What’s interesting is that the fraction of wine consumed in the US that is over 14% ABV has been increasing steadily over the last decade. So it’s safe to say that if there is some trend to lower alcohol, consumers in general don’t know about it yet. (Click here to see the complete spreadsheet.)
At the end of May, the organizers of Hospice du Rhône announced the end of the big annual event in Paso Robles. Predictably, the announcement prompted expressions of sadness and angst over the cancellation of what was a long-running, successful and popular international celebration of wines made from Rhône varieties.
In reading through these reactions, I was struck by the similarity between incidental comments by two professional wine writers. Stephen Eliot of CGCW commented: “[i]t has been some years since I made my way to Paso Robles for the festivities…” and Steve Heimhoff said:”…I haven’t been to HdR for a couple years (I keep meaning to go, but something always comes up)…”
These comments are telling—that an event with the repute and record of success of HdR has ceased to be a draw for some in the trade. The organizers acknowledge that ticket sales for HdR were good, and that financial considerations were not the reason for discontinuing the big event in Paso. So what is up? I think we are in the middle of a paradigm shift…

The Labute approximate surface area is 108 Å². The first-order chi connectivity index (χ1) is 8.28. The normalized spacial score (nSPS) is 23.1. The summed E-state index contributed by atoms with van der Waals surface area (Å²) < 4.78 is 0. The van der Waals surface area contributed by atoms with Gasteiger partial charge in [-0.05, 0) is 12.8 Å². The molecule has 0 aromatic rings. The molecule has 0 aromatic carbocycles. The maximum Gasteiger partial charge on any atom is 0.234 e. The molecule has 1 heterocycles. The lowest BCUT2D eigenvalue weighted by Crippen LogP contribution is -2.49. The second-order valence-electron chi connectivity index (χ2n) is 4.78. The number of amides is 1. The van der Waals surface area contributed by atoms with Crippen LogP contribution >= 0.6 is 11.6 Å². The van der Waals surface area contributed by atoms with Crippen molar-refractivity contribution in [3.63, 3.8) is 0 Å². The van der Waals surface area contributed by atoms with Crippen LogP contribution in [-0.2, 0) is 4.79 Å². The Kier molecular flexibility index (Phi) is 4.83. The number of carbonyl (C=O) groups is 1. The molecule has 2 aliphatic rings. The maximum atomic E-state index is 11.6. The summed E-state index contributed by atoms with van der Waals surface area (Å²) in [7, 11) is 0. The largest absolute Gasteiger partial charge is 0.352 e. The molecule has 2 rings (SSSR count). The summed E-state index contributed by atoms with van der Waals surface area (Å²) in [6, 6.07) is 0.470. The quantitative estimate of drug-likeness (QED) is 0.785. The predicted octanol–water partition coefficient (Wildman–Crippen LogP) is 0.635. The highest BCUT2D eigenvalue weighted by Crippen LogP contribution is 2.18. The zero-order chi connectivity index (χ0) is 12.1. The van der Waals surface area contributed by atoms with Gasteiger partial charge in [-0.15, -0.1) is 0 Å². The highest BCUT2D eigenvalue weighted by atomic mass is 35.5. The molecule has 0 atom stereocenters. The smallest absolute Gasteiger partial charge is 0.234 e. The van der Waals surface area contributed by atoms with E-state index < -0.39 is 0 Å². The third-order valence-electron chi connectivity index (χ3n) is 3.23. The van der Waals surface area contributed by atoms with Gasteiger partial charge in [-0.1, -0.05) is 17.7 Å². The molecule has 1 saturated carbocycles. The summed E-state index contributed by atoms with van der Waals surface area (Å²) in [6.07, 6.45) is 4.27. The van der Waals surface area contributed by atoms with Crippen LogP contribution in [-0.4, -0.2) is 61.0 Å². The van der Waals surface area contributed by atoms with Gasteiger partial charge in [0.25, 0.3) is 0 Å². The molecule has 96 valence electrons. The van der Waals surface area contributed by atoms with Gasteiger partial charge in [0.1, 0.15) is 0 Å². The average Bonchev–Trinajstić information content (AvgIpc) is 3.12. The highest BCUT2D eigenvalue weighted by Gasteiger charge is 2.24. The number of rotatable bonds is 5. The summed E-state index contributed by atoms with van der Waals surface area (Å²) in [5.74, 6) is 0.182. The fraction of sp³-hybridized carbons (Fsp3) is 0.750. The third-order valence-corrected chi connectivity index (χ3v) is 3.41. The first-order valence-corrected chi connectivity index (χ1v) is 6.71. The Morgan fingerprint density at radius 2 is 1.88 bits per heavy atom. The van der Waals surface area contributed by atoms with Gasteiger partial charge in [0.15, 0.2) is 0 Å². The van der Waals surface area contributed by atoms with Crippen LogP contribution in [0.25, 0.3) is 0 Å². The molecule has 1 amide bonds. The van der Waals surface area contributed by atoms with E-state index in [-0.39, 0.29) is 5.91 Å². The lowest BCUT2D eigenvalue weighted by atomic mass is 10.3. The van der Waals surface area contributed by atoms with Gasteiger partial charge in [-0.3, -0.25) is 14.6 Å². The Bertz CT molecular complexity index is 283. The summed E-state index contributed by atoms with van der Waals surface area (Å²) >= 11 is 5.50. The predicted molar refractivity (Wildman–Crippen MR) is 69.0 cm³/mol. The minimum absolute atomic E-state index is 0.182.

Inside the trade, the luster is off of big wine events.
The HdR organizers say they plan to “…seek out new audiences through smaller events in more accessible locations.” Along similar lines, a couple months ago I expounded on the position that the large wine festival is a singular waste of time and resources for small wineries trying to build a brand and a loyal customer base. In the comment thread on that article I said:
“I would rather fly all over the country every week pouring for private groups of 30 or less, where I have motivated, interested potential customers all to myself (or sharing them with one or two other producers) than waste another dollar on a regional association’s festival event.”
Becky Tyner and Ramon Sandoval, aka “Small Lots Big Wines” (among others) are pursuing a great idea for offering in-home wine tastings. It does not take much extrapolation to predict that, soon, winemakers will be coming to a home near you.
Things at the vineyard are hardly as final as my title would suggest, but I’m a little anxious because the forecast is calling for a cold, rainy low pressure system to swing through on Monday—and that sort of weather is never welcome during bloom.
And we are right in the middle of bloom. In the Pinot, many of the clusters have set and berries are beginning to size. Weather should not be a problem for Pinot. But Tannat and a little Mourvedre at the top of the slope, Marsanne and Rousanne, and even the partners’ Cabernet, have all started to bloom. Rain and a big swing in temperature might decimate the set, or worse.